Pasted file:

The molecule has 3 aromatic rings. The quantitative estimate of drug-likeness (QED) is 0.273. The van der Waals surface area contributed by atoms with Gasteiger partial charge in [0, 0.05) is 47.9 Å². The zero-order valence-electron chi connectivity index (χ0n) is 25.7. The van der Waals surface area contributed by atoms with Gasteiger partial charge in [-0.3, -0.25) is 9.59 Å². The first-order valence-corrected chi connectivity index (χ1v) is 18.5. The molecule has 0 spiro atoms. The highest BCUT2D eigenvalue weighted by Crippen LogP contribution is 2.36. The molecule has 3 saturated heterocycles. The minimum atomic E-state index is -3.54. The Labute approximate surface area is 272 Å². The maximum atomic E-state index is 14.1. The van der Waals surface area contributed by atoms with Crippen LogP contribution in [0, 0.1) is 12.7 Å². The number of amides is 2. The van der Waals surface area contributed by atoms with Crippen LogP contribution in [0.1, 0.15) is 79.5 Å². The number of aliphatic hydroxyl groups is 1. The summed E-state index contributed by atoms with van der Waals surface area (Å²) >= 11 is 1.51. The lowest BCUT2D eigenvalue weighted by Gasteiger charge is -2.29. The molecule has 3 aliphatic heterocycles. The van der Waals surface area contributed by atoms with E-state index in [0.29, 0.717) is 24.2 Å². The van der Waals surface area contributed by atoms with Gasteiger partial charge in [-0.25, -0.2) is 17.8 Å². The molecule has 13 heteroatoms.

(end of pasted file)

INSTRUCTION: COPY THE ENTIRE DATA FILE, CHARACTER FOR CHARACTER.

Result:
The molecule has 3 aromatic rings. The quantitative estimate of drug-likeness (QED) is 0.273. The van der Waals surface area contributed by atoms with Gasteiger partial charge in [0, 0.05) is 47.9 Å². The zero-order valence-electron chi connectivity index (χ0n) is 25.7. The van der Waals surface area contributed by atoms with Gasteiger partial charge in [-0.3, -0.25) is 9.59 Å². The first-order valence-corrected chi connectivity index (χ1v) is 18.5. The molecule has 0 spiro atoms. The highest BCUT2D eigenvalue weighted by Crippen LogP contribution is 2.36. The molecule has 3 saturated heterocycles. The minimum atomic E-state index is -3.54. The Labute approximate surface area is 272 Å². The maximum atomic E-state index is 14.1. The van der Waals surface area contributed by atoms with Crippen LogP contribution in [0, 0.1) is 12.7 Å². The number of amides is 2. The van der Waals surface area contributed by atoms with Crippen LogP contribution in [0.1, 0.15) is 79.5 Å². The number of aliphatic hydroxyl groups is 1. The summed E-state index contributed by atoms with van der Waals surface area (Å²) >= 11 is 1.51. The lowest BCUT2D eigenvalue weighted by Gasteiger charge is -2.29. The molecule has 3 aliphatic heterocycles. The van der Waals surface area contributed by atoms with E-state index in [0.29, 0.717) is 24.2 Å². The van der Waals surface area contributed by atoms with Gasteiger partial charge in [-0.25, -0.2) is 17.8 Å². The molecule has 13 heteroatoms.